Jamie Woodson

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Jamie Roberts Woodson (born March 6, 1972), is the Executive Chairman and Chief Executive Officer of the State Collaborative on Reforming Education (SCORE), a Tennessee-based nonprofit and nonpartisan education research and advocacy organization. Previously she served as a state senator in the Tennessee General Assembly (2005–11) and was Speaker Pro Tem and Chairman of the Senate Education Committee. Earlier she served three two-year terms in the state House of Representatives (1999 to 2005).[1][2][3]


She attended the University of Tennessee (UT) in Knoxville and graduated with a Bachelor of Arts degree and a J.D. She was a member of Alpha Omicron Pi sorority while she was at UT. She was admitted to the Tennessee Bar and works as an attorney. Her first marriage was to Jeff Hagood, whose surname she used during the first several years of her political career.[4]

She won election to a two-year term in the Tennessee House of Representatives in 1998 as a Republican, representing the 17th State House District. She won re-election in 2000 and 2002, serving in the 101st through 103rd General Assemblies. In 2004 she was elected to a four-year term in the state senate.

In the summer of 2005 she was married to Knoxville lawyer William (Bill) Woodson, Jr., at the couple's farm "Horse Fly Farm." Upon her marriage, she assumed her new husband's last name. She has three stepchildren: Joseph, Elizabeth, and Caitlin.

Woodson represented the 6th district in the Tennessee Senate. The district at the time comprised the majority of Knox County. After her first term in the state senate, she was re-elected in 2008 to a second four-year term. In January 2009 she was elected Speaker Pro-Tem for the 106th General Assembly (2009–2010).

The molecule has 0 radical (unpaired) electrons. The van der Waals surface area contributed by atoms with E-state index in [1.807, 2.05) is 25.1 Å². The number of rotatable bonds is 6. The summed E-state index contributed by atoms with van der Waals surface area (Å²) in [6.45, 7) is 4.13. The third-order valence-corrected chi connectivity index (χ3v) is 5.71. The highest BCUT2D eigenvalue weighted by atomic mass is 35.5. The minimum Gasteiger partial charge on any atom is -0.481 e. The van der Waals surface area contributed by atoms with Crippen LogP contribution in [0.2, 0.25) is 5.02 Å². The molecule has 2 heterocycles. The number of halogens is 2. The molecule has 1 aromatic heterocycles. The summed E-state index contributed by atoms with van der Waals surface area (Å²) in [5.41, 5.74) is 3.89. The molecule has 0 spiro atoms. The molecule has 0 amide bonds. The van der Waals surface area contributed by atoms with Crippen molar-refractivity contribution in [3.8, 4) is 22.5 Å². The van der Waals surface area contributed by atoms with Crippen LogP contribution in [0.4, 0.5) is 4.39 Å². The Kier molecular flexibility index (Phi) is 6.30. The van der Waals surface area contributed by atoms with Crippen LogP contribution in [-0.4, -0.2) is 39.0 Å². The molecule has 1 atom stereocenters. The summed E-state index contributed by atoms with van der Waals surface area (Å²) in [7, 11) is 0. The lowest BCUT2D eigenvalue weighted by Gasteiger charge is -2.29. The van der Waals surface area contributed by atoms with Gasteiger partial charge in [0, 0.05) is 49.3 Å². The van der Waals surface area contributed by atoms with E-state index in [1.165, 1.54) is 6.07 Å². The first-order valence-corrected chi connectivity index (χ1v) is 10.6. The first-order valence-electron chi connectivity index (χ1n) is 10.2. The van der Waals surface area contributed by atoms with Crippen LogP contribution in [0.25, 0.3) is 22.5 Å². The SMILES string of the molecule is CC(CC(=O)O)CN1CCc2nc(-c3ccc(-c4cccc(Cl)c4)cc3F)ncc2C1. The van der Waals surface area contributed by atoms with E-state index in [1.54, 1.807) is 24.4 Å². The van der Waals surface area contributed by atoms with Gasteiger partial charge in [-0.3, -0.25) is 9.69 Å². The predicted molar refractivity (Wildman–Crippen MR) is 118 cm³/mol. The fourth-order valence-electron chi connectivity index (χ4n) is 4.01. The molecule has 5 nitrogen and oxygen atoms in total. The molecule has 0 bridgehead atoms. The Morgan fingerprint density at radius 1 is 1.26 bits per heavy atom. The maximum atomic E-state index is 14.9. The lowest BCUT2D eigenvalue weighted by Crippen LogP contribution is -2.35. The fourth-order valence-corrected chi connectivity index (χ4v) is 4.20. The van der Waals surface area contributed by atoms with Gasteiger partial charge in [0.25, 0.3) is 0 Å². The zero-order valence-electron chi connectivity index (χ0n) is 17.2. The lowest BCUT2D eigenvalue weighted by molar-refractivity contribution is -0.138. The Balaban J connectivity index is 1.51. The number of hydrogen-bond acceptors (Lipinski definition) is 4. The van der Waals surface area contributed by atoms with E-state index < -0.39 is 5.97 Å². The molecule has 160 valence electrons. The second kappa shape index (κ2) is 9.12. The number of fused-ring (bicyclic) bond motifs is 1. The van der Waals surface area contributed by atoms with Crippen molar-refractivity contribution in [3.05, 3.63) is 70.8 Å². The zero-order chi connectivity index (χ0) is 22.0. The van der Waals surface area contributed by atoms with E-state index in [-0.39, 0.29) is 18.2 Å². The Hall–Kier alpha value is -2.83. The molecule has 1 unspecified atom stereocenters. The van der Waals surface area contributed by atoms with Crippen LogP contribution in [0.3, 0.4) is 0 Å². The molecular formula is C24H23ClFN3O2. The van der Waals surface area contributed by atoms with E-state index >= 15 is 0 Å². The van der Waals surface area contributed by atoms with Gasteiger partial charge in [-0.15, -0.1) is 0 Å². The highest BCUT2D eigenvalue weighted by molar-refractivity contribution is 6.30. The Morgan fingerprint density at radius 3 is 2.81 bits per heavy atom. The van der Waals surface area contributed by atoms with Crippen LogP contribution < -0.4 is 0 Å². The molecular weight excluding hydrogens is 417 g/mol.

During the 105th General Assembly (2007–2008) she served as the Secretary of the Senate Republican Caucus, as the chair of the Senate Education Committee, and as a member of the Senate Judiciary Committee and the Senate Transportation Committee. In 2007 she sponsored legislation that resulted in a major revision to Tennessee's K-12 education funding formula, creating Basic Education Program 2.0, often known as BEP 2.0.[5] She also helped lead efforts to improve education, including to identify and support effective teaching, raise academic standards for Tennessee students, turn around low-performing schools, and expand high-quality public charter schools in Tennessee.[6]

In April 2011 Woodson announced that she would resign her Senate seat after the 2011 session of the General Assembly. She then became the head of SCORE, an education reform organization started by former U.S. Senator Bill Frist. SCORE focuses on achieving three student achievement goals for Tennessee: being among the fastest-improving states and ranked in the top half of states in student achievement on the National Assessment of Educational Progress by 2020; closing student achievement gaps at every grade level and in all subject areas by income, race, geographic location, and student need; and preparing every Tennessee student to graduate ready for postsecondary education and the workforce.[7]

Woodson also serves on the Tennessee Fish & Wildlife Commission [8] and the boards of the Governor’s Foundation for Health and Wellness,[9] Tennessee Business Roundtable,[10] and the Policy Innovators in Education (PIE) Network.[11]


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